Basically, the plot of this book is the leaders of the USSR feel their position as a superpower is being threatened by political and economic factors which are worsening (for them).  They feel there has been a significant / progressive decrease in NATO’s readiness over the last decade and this may be their last / best opportunity to remove a potential military threat (NATO) and further subjugate the buffer countries of Eastern Europe who are members of the Warsaw Pact.  The plan is a crushing invasion of Western Europe (West Germany and the low-lands) which leaves the USSR in command up to the border of France.  The invasion fails because in the years between the book’s publishing (1978) and the date of the “future-history” event (August 1985), Europe (specifically Great Britain) comes to its senses and reverses the general military decline of the late ’60s to ’70s.  The NATO forces are able to slow the advance of invasion (without the use of tactical nuclear weapons) and allows reinforcements to arrive from the U.S. just in the nick of time.
In a striking foreboding of the current (2022) invasion of Ukraine by Russia, the invasion portrayed fails because of (in no particular order of importance):
1)  an inability to dominate the air despite superior numerical assets;
2)  a failure of logistics (fuel and ammunition) by the Warsaw Pact, (it is believed the invasion will take less than two weeks AND there will not be enough time for the U.S. to resupply NATO forces);
3)  resistance by the native forces (in this case, the West German army / reserves) is surprisingly effective;  and,
4)  the centralized command and control characteristic of authoritarian political systems, does not promote the flexibility / initiative of junior officers (and NCOs) to seize military opportunities when they arise, so opportunities for significant breakouts are lost.
When the war quickly (the “war” lasts weeks) devolves into a war of attrition, failure is viewed as inevitable and hard-liners in the Politburo decide to consolidate their gains for future armistice negotiations by the use of a limited (against only one city) nuclear strike.  The result, however, is not fear and negotiation, but instead, fury and retaliation via a similar limited nuclear strike by Great Britain and the U.S. against a Russian city;  (and like falling dominoes) the Warsaw Pact allies turn on the USSR to avoid nuclear annihilation;  the Soviet military / security services stage a coup, over-throw the hardliners, and cease further combat;  the non-Russian border states (the “-stans”) declare independence from the USSR;  and, the rest of the world struggles with the effects of a new world order.  The “war” is barely a month old before it is over.  Because the book is written as a “recent” history of past events, it does not attempt to forecast / describe long term results of the war except to relate the world has to deal with unaccounted for Soviet nuclear weapons / warheads and large stocks of conventional weapons scattered around the global (mainly Africa).
Is this a “good” book?  Is it realistic as a predictor of future conflict (lethality, if not participants)?  Is it entertaining or interesting?  Do I recommend this book?  With the exception of the final question, the answer to all of these is (are):  yes to so-so…
The book is not a “good” novel.  There are no specified individual characters driving the action, so you cannot (as a reader) identify and grow with anyone.  In this sense, although fictional, the book is written with more of an academic or journalistic feel.  It is very much an military style “after-action” report.  If you are comfortable with this writing style, you will enjoy the writing / book.  If you are not, you will not.  I did.  Was the book able to realistically describe combat and the results (devastation) of war?  Yes!  Although, saying this, there was an obvious Western bias of vivid description of the destruction of the British city and virtually nothing about the similar (or much worse) destruction of the Russian city.  (Very much:  “Yeah, we took out one of theirs as payback…”)  Is the book entertaining or interesting?  This is the toughest question because every reader’s tastes varies so much… I was not “entertained”;  but, I did find the book interesting.  I particularly “enjoyed” the parts the authors get terribly wrong, because as a reader I (we) have 40+ years of hind-sight.  There is no China – Japan alliance;  the Shah is no longer in charge of Iran (or, rather, wasn’t in 1985);  South Africa did not fall to external forces;  and, East Germany did not resist consolidation with West Germany after the fall of the USSR.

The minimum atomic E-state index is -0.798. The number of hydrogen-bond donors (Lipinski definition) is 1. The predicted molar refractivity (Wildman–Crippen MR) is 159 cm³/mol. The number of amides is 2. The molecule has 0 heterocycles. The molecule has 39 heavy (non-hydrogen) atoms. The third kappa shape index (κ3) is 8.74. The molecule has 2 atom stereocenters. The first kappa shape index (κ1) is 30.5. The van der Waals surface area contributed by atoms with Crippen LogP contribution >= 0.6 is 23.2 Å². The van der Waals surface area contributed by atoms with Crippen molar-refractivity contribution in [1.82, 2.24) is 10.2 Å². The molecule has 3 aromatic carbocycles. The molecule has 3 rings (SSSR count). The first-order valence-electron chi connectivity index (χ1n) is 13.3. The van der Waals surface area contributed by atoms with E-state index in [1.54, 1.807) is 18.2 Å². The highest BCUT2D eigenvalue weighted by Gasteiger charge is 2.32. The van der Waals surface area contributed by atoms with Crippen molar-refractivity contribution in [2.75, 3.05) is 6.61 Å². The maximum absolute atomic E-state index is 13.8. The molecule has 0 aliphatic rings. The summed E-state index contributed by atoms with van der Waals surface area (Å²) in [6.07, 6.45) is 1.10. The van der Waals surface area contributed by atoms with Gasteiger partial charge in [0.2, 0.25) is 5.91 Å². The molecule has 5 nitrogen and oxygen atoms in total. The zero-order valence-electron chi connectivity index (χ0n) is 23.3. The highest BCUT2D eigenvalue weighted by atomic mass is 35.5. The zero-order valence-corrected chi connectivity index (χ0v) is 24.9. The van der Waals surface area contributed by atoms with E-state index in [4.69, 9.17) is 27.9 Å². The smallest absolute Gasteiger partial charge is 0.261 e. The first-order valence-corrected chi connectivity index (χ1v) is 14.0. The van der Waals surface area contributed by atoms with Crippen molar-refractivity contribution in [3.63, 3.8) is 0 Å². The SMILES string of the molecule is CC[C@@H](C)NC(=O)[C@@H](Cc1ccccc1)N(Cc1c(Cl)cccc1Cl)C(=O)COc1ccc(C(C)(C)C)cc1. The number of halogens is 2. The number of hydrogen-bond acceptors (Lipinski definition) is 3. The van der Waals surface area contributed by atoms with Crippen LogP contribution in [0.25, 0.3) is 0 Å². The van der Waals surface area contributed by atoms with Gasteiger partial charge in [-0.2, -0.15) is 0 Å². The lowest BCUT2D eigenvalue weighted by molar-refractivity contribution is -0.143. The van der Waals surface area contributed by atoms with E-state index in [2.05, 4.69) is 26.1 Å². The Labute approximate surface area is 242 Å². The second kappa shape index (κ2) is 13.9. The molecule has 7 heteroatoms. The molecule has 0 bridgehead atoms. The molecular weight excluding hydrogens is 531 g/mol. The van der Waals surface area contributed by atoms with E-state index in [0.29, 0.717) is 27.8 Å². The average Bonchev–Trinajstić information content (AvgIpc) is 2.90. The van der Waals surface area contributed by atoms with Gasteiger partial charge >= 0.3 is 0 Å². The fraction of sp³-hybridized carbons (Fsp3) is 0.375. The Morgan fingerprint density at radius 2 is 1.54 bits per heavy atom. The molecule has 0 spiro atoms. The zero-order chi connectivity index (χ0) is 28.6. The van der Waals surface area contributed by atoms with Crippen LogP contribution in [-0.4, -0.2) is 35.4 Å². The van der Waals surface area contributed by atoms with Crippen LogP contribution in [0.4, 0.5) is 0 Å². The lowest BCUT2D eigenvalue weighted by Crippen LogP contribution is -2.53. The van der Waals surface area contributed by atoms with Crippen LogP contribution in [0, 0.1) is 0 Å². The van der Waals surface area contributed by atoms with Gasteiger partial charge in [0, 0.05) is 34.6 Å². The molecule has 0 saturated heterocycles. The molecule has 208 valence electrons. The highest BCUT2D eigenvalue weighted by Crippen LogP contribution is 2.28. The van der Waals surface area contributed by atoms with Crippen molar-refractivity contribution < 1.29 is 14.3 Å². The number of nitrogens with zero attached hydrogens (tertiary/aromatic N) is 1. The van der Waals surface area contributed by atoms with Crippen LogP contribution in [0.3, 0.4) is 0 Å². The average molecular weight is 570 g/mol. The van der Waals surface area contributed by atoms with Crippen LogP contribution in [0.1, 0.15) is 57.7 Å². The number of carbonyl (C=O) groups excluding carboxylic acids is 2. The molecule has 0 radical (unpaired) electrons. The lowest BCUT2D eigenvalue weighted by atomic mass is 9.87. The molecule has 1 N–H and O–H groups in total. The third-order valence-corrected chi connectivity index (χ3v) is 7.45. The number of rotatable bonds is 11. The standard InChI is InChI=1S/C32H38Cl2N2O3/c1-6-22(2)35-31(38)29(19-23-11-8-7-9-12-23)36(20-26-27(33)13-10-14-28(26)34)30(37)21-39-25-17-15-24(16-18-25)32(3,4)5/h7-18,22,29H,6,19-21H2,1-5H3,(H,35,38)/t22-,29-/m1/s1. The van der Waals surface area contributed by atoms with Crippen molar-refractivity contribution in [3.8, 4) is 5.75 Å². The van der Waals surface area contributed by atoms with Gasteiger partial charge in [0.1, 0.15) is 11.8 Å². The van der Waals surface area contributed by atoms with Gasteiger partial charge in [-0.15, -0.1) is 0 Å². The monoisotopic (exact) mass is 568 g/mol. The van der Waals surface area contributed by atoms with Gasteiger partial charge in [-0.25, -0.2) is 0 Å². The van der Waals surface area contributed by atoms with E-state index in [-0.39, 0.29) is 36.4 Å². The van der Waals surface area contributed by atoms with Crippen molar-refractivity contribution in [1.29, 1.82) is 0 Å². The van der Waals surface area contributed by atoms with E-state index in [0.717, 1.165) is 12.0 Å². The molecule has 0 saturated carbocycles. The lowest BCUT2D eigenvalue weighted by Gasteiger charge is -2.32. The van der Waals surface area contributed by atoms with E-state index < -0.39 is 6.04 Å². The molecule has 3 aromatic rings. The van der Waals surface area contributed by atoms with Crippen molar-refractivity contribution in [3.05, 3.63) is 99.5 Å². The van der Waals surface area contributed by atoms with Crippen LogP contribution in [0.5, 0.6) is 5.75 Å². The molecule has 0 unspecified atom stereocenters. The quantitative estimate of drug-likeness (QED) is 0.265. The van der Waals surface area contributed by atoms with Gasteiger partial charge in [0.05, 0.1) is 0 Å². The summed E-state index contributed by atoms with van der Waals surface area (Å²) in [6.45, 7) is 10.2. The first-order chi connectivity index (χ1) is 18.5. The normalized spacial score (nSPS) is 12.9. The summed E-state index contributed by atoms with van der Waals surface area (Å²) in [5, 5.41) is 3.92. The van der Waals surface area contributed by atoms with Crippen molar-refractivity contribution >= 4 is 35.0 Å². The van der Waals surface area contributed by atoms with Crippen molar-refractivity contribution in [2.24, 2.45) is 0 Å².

Final recommendation:  strong recommendation.  I think most veterans (particularly my age group) will find this book relatable.  I think most civilian “military” readers / historians – and quite a few regular historians – will, too.  For political science readers, the “states” interests, goals, and stances will seem Machiavellian / Kissinger-ian (is that a real word?).  Yet, they ring true – even 40 years later.  It is entirely obvious why this book could seem as an inspiration for a future – updated version (a la “2034“), and I believe (I read) this book served as a similar inspiration for several of Tom Clancy’s works which followed.  At any rate, I do remember “enjoying” the initial read from “way-back-when”, and don’t feel the re-read was less so.  My reaction to “2034” was reinforced:  this version is much better than the more recent book.  If you have read “2034“, I recommend you read “WW3:1985” for the comparison value, if nothing else.
Final disclaimer:  I purchased this book at normal / sale price (for an old / used book) and no compensation has been provided to me by anyone for my opinions in this review.
On This Day In:
2021 I’m An Optimist
Talent Is A Ticket To Ride
2020 Works For Me
Rivers Versus Waterfalls
2019 Better To Do
News: Drunken Party Girl Saves Seoul
2018 Keep Moving
2017 Fighting Good
2016 Size Matters
2015 Maybe The Best Thing
2014 Ready To Be Fried?
2013 A Real Lover
2012 Winning Wars
2011 A Different Lesson